This is the preface from the fantasy novel I’m working on these days, currently titled The Fruit of Passion. I’ve decided not to include it in the final draft. The story can stand just fine without it. However, I’ve spent too much time on it to kill it. Besides, I believe it’s worth sharing because it explains the genesis of the novel and gives a brief glimpse into the basic storyline. I welcome your frank reactions. Does this entice you to read further? Does it grab your interest? Feel free to share your thoughts!
I’ll tell you a story that never happened, in a time neither flown by nor coming. I’ll tell you about a cloud-cuckoo-land that leapt in front of me in a vision while broad awake. Where girls of flesh and blood never breathed our oxygen and yet, blazed a trail of burning gold in the map of existence that you and I never will in our finite lifespan.
How did this tale come into being? From where did this dreamland spring? How were these magic girls born and came to grasp the light of Creation? In other words, what was the blast of inspiration that electrified my mind like a lightning bolt striking a pine tree during a storm? I owe everything to the exquisite Victorian poetess, Christina Rossetti, and her marvelous poem, Goblin Market.
As someone who appreciates all fine works of art, I couldn’t help but be deeply moved when I read the poem. It so shook me that I lost the ground under my feet. So utterly it affected me that I felt my soul breaking away from its corporeal residence and plunging into a euphoric ocean.
What exactly set my blood on fire? The vivid imagery as if bright colours exploded before my eyes? The sensual, mouth-watering descriptions that made the mellow words roll upon my tongue like the cool juice of a watermelon? The metallic music that poured from each verse like a celestial river? Or perhaps the richness of meaning that calls for various interpretations and, at the same time, eludes them all?
Certainly it was all of the above, but not quite what arrested my attention. For the seed of afflatus lay dormant in the poem’s slippery symbol and, as soon as my mind’s eye caught sight of it, it struck root and blossomed like a rose at dawn. What was this seed? None other than the fruit globes lovely Laura sucked greedily until her lips turned redder than wine.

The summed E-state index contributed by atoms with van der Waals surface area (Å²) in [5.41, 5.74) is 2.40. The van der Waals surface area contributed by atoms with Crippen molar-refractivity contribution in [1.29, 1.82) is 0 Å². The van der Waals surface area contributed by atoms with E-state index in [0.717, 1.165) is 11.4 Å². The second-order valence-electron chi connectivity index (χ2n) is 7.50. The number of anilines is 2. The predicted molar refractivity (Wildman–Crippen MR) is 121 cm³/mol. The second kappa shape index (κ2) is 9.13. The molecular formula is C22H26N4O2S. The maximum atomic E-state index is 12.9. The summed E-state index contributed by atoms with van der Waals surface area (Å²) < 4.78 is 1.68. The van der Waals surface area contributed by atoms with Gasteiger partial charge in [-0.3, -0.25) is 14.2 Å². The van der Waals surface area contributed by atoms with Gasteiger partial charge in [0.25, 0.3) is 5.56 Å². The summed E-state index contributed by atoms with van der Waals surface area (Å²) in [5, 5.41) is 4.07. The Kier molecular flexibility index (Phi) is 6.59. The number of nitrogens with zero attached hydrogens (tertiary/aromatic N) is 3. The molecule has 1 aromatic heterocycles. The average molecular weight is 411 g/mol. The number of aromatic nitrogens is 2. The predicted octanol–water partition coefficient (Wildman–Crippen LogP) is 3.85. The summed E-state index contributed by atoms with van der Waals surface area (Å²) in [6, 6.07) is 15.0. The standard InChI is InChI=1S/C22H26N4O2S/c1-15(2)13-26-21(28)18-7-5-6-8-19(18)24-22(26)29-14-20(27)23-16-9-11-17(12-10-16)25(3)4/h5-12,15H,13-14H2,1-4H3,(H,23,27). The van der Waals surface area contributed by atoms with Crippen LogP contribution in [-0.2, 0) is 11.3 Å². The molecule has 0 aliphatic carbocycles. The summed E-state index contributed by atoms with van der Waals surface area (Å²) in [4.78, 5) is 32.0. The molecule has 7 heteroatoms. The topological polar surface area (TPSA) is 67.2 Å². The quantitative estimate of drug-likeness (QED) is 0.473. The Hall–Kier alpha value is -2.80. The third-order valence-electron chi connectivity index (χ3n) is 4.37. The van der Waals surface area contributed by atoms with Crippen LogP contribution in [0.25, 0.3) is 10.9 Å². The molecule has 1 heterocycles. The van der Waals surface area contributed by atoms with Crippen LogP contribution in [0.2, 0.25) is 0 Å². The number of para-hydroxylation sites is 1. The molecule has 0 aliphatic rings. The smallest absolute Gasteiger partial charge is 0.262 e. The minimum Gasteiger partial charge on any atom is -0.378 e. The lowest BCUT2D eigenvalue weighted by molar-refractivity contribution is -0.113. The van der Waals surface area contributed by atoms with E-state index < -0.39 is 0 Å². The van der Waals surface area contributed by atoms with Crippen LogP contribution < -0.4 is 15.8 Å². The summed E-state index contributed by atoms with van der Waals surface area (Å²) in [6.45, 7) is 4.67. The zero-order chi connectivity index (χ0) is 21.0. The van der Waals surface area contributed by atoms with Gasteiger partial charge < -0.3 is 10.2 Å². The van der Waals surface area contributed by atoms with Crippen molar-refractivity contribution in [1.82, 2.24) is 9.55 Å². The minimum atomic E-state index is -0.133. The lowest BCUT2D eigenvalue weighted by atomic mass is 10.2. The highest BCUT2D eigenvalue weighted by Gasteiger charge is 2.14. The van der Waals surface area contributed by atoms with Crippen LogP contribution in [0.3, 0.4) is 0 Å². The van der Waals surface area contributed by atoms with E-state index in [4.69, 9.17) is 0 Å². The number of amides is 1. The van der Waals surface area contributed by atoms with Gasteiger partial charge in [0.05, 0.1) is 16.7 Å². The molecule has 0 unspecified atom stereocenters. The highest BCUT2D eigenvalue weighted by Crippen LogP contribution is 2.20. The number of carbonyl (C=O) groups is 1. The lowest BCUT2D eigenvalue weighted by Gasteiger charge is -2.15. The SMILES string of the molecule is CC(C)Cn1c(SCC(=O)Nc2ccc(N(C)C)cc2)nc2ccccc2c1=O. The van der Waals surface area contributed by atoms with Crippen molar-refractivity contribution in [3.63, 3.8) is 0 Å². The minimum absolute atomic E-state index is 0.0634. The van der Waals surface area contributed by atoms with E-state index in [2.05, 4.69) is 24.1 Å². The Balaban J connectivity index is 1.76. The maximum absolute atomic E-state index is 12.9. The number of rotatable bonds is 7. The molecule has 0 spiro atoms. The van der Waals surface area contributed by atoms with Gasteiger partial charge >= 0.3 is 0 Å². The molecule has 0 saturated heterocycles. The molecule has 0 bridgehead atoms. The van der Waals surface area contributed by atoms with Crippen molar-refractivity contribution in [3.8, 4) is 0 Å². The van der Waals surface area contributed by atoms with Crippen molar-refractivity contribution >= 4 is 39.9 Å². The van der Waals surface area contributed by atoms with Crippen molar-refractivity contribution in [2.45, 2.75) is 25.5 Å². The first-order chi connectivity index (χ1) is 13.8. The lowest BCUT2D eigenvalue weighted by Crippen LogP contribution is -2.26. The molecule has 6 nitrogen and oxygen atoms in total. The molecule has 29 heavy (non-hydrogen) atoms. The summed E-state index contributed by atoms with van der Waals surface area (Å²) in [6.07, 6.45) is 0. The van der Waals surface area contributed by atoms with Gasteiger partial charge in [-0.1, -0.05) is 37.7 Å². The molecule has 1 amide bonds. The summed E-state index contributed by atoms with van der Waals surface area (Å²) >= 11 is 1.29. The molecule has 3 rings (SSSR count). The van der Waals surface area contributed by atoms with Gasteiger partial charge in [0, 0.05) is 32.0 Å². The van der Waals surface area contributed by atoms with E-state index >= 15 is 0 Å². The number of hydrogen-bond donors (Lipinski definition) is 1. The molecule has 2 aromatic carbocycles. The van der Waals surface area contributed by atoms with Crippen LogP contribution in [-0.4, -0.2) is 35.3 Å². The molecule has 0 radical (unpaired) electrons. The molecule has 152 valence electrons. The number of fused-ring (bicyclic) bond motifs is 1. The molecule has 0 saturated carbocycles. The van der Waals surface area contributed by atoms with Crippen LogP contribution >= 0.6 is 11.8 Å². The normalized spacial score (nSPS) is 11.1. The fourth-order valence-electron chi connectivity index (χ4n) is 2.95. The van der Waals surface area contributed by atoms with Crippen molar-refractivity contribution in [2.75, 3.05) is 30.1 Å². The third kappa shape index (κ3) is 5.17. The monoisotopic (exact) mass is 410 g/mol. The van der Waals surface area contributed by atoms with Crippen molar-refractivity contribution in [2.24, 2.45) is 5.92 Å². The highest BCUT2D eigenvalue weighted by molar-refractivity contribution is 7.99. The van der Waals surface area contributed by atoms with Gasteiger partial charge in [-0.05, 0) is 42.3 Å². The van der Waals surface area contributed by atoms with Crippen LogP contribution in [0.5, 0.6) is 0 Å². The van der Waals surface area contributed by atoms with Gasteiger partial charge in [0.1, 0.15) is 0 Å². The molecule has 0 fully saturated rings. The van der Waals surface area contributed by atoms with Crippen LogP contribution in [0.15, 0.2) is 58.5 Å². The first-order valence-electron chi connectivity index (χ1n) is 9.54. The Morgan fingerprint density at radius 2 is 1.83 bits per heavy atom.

It was the trope of the impossibly delicious food that captivated and enticed me. I kept thinking about how it would be to write a story that would revolve around such a fruit. A fruit so delightful, lush and nectarous that would make humans dream of it— whether active or asleep—and lust after it to the point of absolute distraction.
Initially, that was the heart of my work. However, as the words metamorphosed into sentences and kept on spilling upon the blank page, I began to realize the material I was in possession of was too raw, almost nude. An imaginary fruit, no matter how flavourful and luscious, wouldn’t suffice.
Thus, the woman in quest of it, Morella, should have a valid reason for her desire. In a nutshell, I had to give her an incentive. Her hunger for it couldn’t be merely an aftermath of yen or even human avarice. There had to be a motive that would drive her forth in the pursuit of her goal. And what could that motive be? Something that would literally bring her to her knees, namely death. But it couldn’t be just any death. It had to be the loss of her most beloved person. Her desire for the fruit would function only as a means for her to achieve the desirable union with her mother.
So, what started out as a tale about a simple trope evolved into something complex and diverse. The fruit was the foundation, but upon it I created— like a tiny spider—a web and within its nets I weaved themes like those of loss and death, passion and futility, consciousness and unconsciousness, mortality and immortality, life and love.
The Fruit of Passion turned out to be much more than my initial conception: partly tragic, partly hopeful, partly dreamlike, partly mystical, partly obscure, partly gothic, partly erotic, partly sweeter than honey from the rock, partly bitterer than cocoa, but overall sensuous and lyrical.
My fondest wish is that you will be able to slowly peel off all these layers, and possibly view it under a different light than I do. And who knows? Maybe in the end you will come to consider this narration your child, too.